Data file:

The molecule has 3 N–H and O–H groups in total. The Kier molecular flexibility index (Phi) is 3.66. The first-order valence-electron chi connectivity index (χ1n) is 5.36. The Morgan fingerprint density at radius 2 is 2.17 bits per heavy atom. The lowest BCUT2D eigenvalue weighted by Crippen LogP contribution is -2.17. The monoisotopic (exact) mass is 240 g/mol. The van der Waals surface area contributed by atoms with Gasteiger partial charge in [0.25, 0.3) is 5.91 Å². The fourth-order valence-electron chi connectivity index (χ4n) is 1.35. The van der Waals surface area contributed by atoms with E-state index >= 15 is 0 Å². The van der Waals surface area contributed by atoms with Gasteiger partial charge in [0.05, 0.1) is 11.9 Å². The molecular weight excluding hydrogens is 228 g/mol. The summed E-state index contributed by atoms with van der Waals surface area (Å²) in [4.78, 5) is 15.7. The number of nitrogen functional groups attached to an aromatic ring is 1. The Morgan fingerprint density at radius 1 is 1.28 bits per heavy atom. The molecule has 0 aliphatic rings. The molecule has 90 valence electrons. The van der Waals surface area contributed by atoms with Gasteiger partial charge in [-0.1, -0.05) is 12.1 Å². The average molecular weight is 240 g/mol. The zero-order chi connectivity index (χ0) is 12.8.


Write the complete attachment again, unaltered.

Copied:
The molecule has 3 N–H and O–H groups in total. The Kier molecular flexibility index (Phi) is 3.66. The first-order valence-electron chi connectivity index (χ1n) is 5.36. The Morgan fingerprint density at radius 2 is 2.17 bits per heavy atom. The lowest BCUT2D eigenvalue weighted by Crippen LogP contribution is -2.17. The monoisotopic (exact) mass is 240 g/mol. The van der Waals surface area contributed by atoms with Gasteiger partial charge in [0.25, 0.3) is 5.91 Å². The fourth-order valence-electron chi connectivity index (χ4n) is 1.35. The van der Waals surface area contributed by atoms with E-state index >= 15 is 0 Å². The van der Waals surface area contributed by atoms with Gasteiger partial charge in [0.05, 0.1) is 11.9 Å². The molecular weight excluding hydrogens is 228 g/mol. The summed E-state index contributed by atoms with van der Waals surface area (Å²) in [4.78, 5) is 15.7. The number of nitrogen functional groups attached to an aromatic ring is 1. The Morgan fingerprint density at radius 1 is 1.28 bits per heavy atom. The molecule has 0 aliphatic rings. The molecule has 90 valence electrons. The van der Waals surface area contributed by atoms with Gasteiger partial charge in [-0.1, -0.05) is 12.1 Å². The average molecular weight is 240 g/mol. The zero-order chi connectivity index (χ0) is 12.8.